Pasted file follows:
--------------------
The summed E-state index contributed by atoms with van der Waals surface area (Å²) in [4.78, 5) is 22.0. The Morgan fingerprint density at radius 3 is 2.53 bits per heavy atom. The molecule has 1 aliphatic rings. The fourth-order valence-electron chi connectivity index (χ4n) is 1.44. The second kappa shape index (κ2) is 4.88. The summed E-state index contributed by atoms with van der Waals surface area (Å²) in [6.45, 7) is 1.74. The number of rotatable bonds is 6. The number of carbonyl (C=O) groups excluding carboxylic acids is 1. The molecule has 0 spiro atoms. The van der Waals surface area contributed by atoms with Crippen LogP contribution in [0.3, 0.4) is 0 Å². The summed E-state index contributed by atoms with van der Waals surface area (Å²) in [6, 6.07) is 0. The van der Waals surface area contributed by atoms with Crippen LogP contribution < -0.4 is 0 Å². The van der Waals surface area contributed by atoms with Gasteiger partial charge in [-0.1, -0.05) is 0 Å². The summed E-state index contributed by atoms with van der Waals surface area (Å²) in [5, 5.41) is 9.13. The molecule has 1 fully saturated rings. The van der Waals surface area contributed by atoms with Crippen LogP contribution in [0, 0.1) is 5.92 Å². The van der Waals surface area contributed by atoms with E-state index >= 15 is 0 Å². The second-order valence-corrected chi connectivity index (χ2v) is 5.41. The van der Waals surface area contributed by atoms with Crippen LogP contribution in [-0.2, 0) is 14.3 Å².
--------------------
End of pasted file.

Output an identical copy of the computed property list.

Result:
The summed E-state index contributed by atoms with van der Waals surface area (Å²) in [4.78, 5) is 22.0. The Morgan fingerprint density at radius 3 is 2.53 bits per heavy atom. The molecule has 1 aliphatic rings. The fourth-order valence-electron chi connectivity index (χ4n) is 1.44. The second kappa shape index (κ2) is 4.88. The summed E-state index contributed by atoms with van der Waals surface area (Å²) in [6.45, 7) is 1.74. The number of rotatable bonds is 6. The number of carbonyl (C=O) groups excluding carboxylic acids is 1. The molecule has 0 spiro atoms. The van der Waals surface area contributed by atoms with Crippen LogP contribution in [0.3, 0.4) is 0 Å². The summed E-state index contributed by atoms with van der Waals surface area (Å²) in [6, 6.07) is 0. The van der Waals surface area contributed by atoms with Crippen LogP contribution < -0.4 is 0 Å². The van der Waals surface area contributed by atoms with Gasteiger partial charge in [-0.1, -0.05) is 0 Å². The summed E-state index contributed by atoms with van der Waals surface area (Å²) in [5, 5.41) is 9.13. The molecule has 1 fully saturated rings. The van der Waals surface area contributed by atoms with Crippen LogP contribution in [0, 0.1) is 5.92 Å². The van der Waals surface area contributed by atoms with E-state index >= 15 is 0 Å². The second-order valence-corrected chi connectivity index (χ2v) is 5.41. The van der Waals surface area contributed by atoms with Crippen LogP contribution in [-0.2, 0) is 14.3 Å².